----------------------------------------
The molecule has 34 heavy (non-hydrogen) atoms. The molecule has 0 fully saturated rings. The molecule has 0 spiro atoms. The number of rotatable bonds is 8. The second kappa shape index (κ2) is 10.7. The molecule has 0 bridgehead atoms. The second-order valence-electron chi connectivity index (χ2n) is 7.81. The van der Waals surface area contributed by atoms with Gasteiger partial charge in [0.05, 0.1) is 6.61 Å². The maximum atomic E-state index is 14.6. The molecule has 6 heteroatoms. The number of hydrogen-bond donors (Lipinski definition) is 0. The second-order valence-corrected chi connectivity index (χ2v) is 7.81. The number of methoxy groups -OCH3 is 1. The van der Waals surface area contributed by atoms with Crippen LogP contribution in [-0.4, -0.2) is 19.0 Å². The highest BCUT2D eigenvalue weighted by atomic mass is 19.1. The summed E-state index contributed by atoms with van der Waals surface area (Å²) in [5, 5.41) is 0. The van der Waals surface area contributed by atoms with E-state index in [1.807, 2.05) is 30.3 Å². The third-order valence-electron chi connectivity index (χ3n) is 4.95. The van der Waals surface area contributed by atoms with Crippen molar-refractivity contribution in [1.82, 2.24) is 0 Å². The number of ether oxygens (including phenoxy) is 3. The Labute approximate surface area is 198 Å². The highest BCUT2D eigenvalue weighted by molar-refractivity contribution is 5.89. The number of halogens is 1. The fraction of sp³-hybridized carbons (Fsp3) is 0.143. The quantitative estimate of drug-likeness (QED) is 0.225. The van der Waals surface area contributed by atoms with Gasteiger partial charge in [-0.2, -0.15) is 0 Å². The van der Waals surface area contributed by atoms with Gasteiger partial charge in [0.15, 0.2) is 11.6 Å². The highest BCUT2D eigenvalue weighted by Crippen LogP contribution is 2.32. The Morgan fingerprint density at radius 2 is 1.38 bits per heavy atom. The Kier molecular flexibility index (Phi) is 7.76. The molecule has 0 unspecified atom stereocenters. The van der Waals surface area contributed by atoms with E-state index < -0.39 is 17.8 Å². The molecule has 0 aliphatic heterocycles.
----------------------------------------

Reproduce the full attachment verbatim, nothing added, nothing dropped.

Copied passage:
The molecule has 34 heavy (non-hydrogen) atoms. The molecule has 0 fully saturated rings. The molecule has 0 spiro atoms. The number of rotatable bonds is 8. The second kappa shape index (κ2) is 10.7. The molecule has 0 bridgehead atoms. The second-order valence-electron chi connectivity index (χ2n) is 7.81. The van der Waals surface area contributed by atoms with Gasteiger partial charge in [0.05, 0.1) is 6.61 Å². The maximum atomic E-state index is 14.6. The molecule has 6 heteroatoms. The number of hydrogen-bond donors (Lipinski definition) is 0. The second-order valence-corrected chi connectivity index (χ2v) is 7.81. The number of methoxy groups -OCH3 is 1. The van der Waals surface area contributed by atoms with Crippen LogP contribution in [-0.4, -0.2) is 19.0 Å². The highest BCUT2D eigenvalue weighted by atomic mass is 19.1. The summed E-state index contributed by atoms with van der Waals surface area (Å²) in [5, 5.41) is 0. The van der Waals surface area contributed by atoms with E-state index in [1.807, 2.05) is 30.3 Å². The third-order valence-electron chi connectivity index (χ3n) is 4.95. The van der Waals surface area contributed by atoms with Crippen molar-refractivity contribution in [1.82, 2.24) is 0 Å². The number of ether oxygens (including phenoxy) is 3. The Labute approximate surface area is 198 Å². The highest BCUT2D eigenvalue weighted by molar-refractivity contribution is 5.89. The number of halogens is 1. The fraction of sp³-hybridized carbons (Fsp3) is 0.143. The quantitative estimate of drug-likeness (QED) is 0.225. The van der Waals surface area contributed by atoms with Gasteiger partial charge in [-0.2, -0.15) is 0 Å². The van der Waals surface area contributed by atoms with Gasteiger partial charge in [0.15, 0.2) is 11.6 Å². The highest BCUT2D eigenvalue weighted by Crippen LogP contribution is 2.32. The Morgan fingerprint density at radius 2 is 1.38 bits per heavy atom. The Kier molecular flexibility index (Phi) is 7.76. The molecule has 0 unspecified atom stereocenters. The van der Waals surface area contributed by atoms with E-state index < -0.39 is 17.8 Å². The molecule has 0 aliphatic heterocycles.